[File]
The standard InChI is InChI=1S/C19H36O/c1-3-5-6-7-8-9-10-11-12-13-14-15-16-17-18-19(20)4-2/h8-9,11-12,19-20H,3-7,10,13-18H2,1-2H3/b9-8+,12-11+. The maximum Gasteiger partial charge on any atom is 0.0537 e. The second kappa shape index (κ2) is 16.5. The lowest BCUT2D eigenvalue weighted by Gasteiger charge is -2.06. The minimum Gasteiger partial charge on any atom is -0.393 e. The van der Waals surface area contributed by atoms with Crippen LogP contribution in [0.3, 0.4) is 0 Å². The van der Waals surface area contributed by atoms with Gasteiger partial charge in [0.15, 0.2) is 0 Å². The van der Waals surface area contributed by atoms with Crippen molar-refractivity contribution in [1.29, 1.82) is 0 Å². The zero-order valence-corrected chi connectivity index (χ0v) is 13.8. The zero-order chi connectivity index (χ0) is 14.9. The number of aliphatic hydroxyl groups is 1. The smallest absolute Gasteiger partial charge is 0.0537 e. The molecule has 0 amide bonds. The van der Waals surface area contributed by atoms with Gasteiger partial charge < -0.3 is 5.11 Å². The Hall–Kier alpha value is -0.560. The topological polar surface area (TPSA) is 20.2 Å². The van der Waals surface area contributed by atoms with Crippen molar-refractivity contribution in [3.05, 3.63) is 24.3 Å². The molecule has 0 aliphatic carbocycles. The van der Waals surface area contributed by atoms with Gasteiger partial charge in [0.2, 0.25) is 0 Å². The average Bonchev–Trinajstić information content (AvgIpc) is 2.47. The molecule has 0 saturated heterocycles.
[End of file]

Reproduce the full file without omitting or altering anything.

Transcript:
The standard InChI is InChI=1S/C19H36O/c1-3-5-6-7-8-9-10-11-12-13-14-15-16-17-18-19(20)4-2/h8-9,11-12,19-20H,3-7,10,13-18H2,1-2H3/b9-8+,12-11+. The maximum Gasteiger partial charge on any atom is 0.0537 e. The second kappa shape index (κ2) is 16.5. The lowest BCUT2D eigenvalue weighted by Gasteiger charge is -2.06. The minimum Gasteiger partial charge on any atom is -0.393 e. The van der Waals surface area contributed by atoms with Crippen LogP contribution in [0.3, 0.4) is 0 Å². The van der Waals surface area contributed by atoms with Gasteiger partial charge in [0.15, 0.2) is 0 Å². The van der Waals surface area contributed by atoms with Crippen molar-refractivity contribution in [1.29, 1.82) is 0 Å². The zero-order valence-corrected chi connectivity index (χ0v) is 13.8. The zero-order chi connectivity index (χ0) is 14.9. The number of aliphatic hydroxyl groups is 1. The smallest absolute Gasteiger partial charge is 0.0537 e. The molecule has 0 amide bonds. The van der Waals surface area contributed by atoms with Gasteiger partial charge < -0.3 is 5.11 Å². The Hall–Kier alpha value is -0.560. The topological polar surface area (TPSA) is 20.2 Å². The van der Waals surface area contributed by atoms with Crippen molar-refractivity contribution in [3.05, 3.63) is 24.3 Å². The molecule has 0 aliphatic carbocycles. The van der Waals surface area contributed by atoms with Gasteiger partial charge in [0.2, 0.25) is 0 Å². The average Bonchev–Trinajstić information content (AvgIpc) is 2.47. The molecule has 0 saturated heterocycles.